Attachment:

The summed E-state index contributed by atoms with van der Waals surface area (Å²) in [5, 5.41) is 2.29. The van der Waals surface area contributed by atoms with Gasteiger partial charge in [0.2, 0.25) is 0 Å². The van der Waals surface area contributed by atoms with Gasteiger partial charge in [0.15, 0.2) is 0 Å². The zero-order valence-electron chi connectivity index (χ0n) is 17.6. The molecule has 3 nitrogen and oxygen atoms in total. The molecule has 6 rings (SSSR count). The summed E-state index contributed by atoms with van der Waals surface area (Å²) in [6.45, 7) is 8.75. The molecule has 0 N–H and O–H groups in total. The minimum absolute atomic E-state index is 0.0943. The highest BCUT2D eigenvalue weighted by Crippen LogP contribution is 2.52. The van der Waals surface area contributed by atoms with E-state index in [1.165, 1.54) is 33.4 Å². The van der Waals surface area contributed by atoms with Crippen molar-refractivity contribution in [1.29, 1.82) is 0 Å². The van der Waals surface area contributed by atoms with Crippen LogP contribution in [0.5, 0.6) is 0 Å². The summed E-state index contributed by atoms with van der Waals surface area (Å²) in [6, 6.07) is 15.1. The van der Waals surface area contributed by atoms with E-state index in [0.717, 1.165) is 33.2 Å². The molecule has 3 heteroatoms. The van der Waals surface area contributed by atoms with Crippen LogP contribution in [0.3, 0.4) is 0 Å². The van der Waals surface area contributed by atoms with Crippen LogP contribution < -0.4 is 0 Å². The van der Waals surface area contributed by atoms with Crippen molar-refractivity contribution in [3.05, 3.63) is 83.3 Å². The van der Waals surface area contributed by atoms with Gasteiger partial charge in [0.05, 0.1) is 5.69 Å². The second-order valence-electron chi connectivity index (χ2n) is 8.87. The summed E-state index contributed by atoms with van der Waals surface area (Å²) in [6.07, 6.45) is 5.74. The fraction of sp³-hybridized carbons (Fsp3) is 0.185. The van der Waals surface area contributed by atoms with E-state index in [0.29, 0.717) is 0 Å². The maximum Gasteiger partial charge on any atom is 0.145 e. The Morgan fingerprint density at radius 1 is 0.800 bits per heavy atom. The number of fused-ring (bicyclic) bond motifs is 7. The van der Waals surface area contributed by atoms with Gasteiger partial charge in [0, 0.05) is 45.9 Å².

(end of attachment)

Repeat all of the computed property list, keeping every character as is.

The summed E-state index contributed by atoms with van der Waals surface area (Å²) in [5, 5.41) is 2.29. The van der Waals surface area contributed by atoms with Gasteiger partial charge in [0.2, 0.25) is 0 Å². The van der Waals surface area contributed by atoms with Gasteiger partial charge in [0.15, 0.2) is 0 Å². The zero-order valence-electron chi connectivity index (χ0n) is 17.6. The molecule has 3 nitrogen and oxygen atoms in total. The molecule has 6 rings (SSSR count). The summed E-state index contributed by atoms with van der Waals surface area (Å²) in [6.45, 7) is 8.75. The molecule has 0 N–H and O–H groups in total. The minimum absolute atomic E-state index is 0.0943. The highest BCUT2D eigenvalue weighted by Crippen LogP contribution is 2.52. The van der Waals surface area contributed by atoms with E-state index in [1.165, 1.54) is 33.4 Å². The van der Waals surface area contributed by atoms with Crippen molar-refractivity contribution in [1.29, 1.82) is 0 Å². The van der Waals surface area contributed by atoms with Crippen LogP contribution in [0.5, 0.6) is 0 Å². The summed E-state index contributed by atoms with van der Waals surface area (Å²) in [6, 6.07) is 15.1. The van der Waals surface area contributed by atoms with E-state index in [0.717, 1.165) is 33.2 Å². The molecule has 3 heteroatoms. The van der Waals surface area contributed by atoms with Crippen LogP contribution in [0.3, 0.4) is 0 Å². The van der Waals surface area contributed by atoms with Crippen LogP contribution < -0.4 is 0 Å². The van der Waals surface area contributed by atoms with Crippen molar-refractivity contribution in [3.05, 3.63) is 83.3 Å². The van der Waals surface area contributed by atoms with Gasteiger partial charge in [0.05, 0.1) is 5.69 Å². The second-order valence-electron chi connectivity index (χ2n) is 8.87. The summed E-state index contributed by atoms with van der Waals surface area (Å²) in [6.07, 6.45) is 5.74. The fraction of sp³-hybridized carbons (Fsp3) is 0.185. The van der Waals surface area contributed by atoms with E-state index in [0.29, 0.717) is 0 Å². The maximum Gasteiger partial charge on any atom is 0.145 e. The Morgan fingerprint density at radius 1 is 0.800 bits per heavy atom. The number of fused-ring (bicyclic) bond motifs is 7. The van der Waals surface area contributed by atoms with Gasteiger partial charge in [0, 0.05) is 45.9 Å².